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World Without End: A Novel (Kingsbridge) by…

World Without End: A Novel (Kingsbridge) (original 2007; edition 2008)

by Ken Follett (Author)

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9,596273454 (4.03)1 / 428
Title:World Without End: A Novel (Kingsbridge)
Authors:Ken Follett (Author)
Info:Penguin Books (2008), Edition: 1st, 1014 pages
Collections:Your library
Tags:fiction, eb

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World Without End by Ken Follett (2007)


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English (233)  Spanish (8)  German (7)  French (7)  Catalan (4)  Dutch (3)  Italian (2)  Finnish (2)  Hungarian (2)  Danish (1)  Portuguese (Brazil) (1)  Swedish (1)  All languages (271)
Showing 1-5 of 233 (next | show all)
I understand a writer's urge when writing a novel about the Medieval era to modernize his characters. When a writer makes one of his female characters a 21st century radical feminist who believes children are enslaving, he is ahistorical to the point of absurdity. Follett allows his 21st century proclivities to overcome his need to be true to the time period about which he writes. Unless he wants to have a myriad of anachronisms characteristic of some postmodern television, he should stick to his period. Umberto Eco does a much better job of bringing the Middle Ages to life in The Name of the Rose. ( )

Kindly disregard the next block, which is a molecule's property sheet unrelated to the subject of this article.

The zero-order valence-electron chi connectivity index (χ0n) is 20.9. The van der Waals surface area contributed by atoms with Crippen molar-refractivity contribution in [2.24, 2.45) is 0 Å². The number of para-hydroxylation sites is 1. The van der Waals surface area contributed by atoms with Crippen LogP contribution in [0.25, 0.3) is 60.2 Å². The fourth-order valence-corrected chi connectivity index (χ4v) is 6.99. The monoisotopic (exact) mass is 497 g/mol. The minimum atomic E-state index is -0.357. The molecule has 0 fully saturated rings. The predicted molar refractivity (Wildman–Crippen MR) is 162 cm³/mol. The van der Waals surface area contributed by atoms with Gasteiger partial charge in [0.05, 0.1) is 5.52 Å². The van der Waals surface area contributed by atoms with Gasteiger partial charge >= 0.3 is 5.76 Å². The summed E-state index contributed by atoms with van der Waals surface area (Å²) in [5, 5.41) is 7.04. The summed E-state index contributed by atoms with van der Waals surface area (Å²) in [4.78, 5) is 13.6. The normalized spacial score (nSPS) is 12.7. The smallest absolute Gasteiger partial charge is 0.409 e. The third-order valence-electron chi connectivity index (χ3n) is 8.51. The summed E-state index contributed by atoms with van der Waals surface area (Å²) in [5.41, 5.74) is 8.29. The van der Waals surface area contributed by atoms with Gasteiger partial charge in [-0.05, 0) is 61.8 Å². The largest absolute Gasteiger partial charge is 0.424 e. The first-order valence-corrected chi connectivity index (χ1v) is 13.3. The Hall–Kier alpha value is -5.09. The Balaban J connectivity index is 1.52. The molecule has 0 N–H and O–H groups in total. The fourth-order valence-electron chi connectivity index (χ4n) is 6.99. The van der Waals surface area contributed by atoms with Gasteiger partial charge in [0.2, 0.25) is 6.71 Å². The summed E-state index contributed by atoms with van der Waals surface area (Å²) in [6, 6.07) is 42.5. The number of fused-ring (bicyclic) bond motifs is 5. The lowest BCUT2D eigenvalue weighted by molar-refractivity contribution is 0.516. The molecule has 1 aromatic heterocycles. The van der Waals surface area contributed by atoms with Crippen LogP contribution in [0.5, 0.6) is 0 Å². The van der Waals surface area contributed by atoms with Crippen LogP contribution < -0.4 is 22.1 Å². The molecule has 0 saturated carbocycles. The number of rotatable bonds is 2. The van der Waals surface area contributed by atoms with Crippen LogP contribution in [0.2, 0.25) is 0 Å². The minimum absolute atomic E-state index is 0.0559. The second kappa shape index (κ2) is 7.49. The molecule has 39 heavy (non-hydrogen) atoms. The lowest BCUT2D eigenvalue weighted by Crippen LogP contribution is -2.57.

mpotts | Sep 20, 2018 |
I see there have been numerous negative comments about this book. I almost allowed them to influence my opinion. I read Pillars when it first came out many years ago. I don't remember much of the book, but I know I liked it. When I visit Europe, I thought of the early builders and the story I read long ago. Tis book has the same feel. I got lost in the story and characters. Some of it was unbelievalble and far fetched. The story was still engrossing and I cared. I think a story of the struggles people experienced in those times makes us realize how blessed we are to live in this time. Living through the plague is unimaginable. I would recommend this book who enjoys becoming involved in the world of the book they are reading. ( )